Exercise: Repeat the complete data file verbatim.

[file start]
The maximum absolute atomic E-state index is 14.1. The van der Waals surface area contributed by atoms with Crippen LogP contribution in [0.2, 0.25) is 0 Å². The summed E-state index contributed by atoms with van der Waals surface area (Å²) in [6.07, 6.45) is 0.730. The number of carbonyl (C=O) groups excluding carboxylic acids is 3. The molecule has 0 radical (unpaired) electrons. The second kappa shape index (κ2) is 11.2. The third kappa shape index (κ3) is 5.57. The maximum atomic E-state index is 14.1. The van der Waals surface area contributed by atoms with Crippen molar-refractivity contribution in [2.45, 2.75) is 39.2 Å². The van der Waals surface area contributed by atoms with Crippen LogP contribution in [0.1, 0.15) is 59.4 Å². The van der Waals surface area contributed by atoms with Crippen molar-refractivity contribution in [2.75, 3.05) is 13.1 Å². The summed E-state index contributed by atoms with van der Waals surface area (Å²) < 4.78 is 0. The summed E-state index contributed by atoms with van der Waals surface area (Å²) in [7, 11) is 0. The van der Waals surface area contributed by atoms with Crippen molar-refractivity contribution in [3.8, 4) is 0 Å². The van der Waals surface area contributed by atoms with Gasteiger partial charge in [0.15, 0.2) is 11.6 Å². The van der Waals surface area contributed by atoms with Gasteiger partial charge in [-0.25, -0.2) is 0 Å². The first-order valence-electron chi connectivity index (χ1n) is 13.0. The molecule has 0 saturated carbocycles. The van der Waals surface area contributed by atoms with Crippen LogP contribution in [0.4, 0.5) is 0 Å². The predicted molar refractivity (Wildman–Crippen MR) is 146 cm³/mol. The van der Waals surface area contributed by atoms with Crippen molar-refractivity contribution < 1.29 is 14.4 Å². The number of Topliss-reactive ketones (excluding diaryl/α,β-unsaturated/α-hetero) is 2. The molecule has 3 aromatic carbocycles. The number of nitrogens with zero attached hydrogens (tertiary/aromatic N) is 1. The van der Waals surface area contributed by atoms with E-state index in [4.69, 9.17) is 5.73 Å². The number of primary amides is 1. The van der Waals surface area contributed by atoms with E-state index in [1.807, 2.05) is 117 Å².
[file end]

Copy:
The maximum absolute atomic E-state index is 14.1. The van der Waals surface area contributed by atoms with Crippen LogP contribution in [0.2, 0.25) is 0 Å². The summed E-state index contributed by atoms with van der Waals surface area (Å²) in [6.07, 6.45) is 0.730. The number of carbonyl (C=O) groups excluding carboxylic acids is 3. The molecule has 0 radical (unpaired) electrons. The second kappa shape index (κ2) is 11.2. The third kappa shape index (κ3) is 5.57. The maximum atomic E-state index is 14.1. The van der Waals surface area contributed by atoms with Crippen molar-refractivity contribution in [2.45, 2.75) is 39.2 Å². The van der Waals surface area contributed by atoms with Crippen LogP contribution in [0.1, 0.15) is 59.4 Å². The van der Waals surface area contributed by atoms with Crippen molar-refractivity contribution in [2.75, 3.05) is 13.1 Å². The summed E-state index contributed by atoms with van der Waals surface area (Å²) < 4.78 is 0. The summed E-state index contributed by atoms with van der Waals surface area (Å²) in [7, 11) is 0. The van der Waals surface area contributed by atoms with Crippen molar-refractivity contribution in [3.8, 4) is 0 Å². The van der Waals surface area contributed by atoms with Gasteiger partial charge in [0.15, 0.2) is 11.6 Å². The van der Waals surface area contributed by atoms with Gasteiger partial charge in [-0.25, -0.2) is 0 Å². The first-order valence-electron chi connectivity index (χ1n) is 13.0. The molecule has 0 saturated carbocycles. The van der Waals surface area contributed by atoms with Crippen LogP contribution in [0.4, 0.5) is 0 Å². The predicted molar refractivity (Wildman–Crippen MR) is 146 cm³/mol. The van der Waals surface area contributed by atoms with Crippen molar-refractivity contribution < 1.29 is 14.4 Å². The number of Topliss-reactive ketones (excluding diaryl/α,β-unsaturated/α-hetero) is 2. The molecule has 3 aromatic carbocycles. The number of nitrogens with zero attached hydrogens (tertiary/aromatic N) is 1. The van der Waals surface area contributed by atoms with E-state index in [4.69, 9.17) is 5.73 Å². The number of primary amides is 1. The van der Waals surface area contributed by atoms with E-state index in [1.807, 2.05) is 117 Å².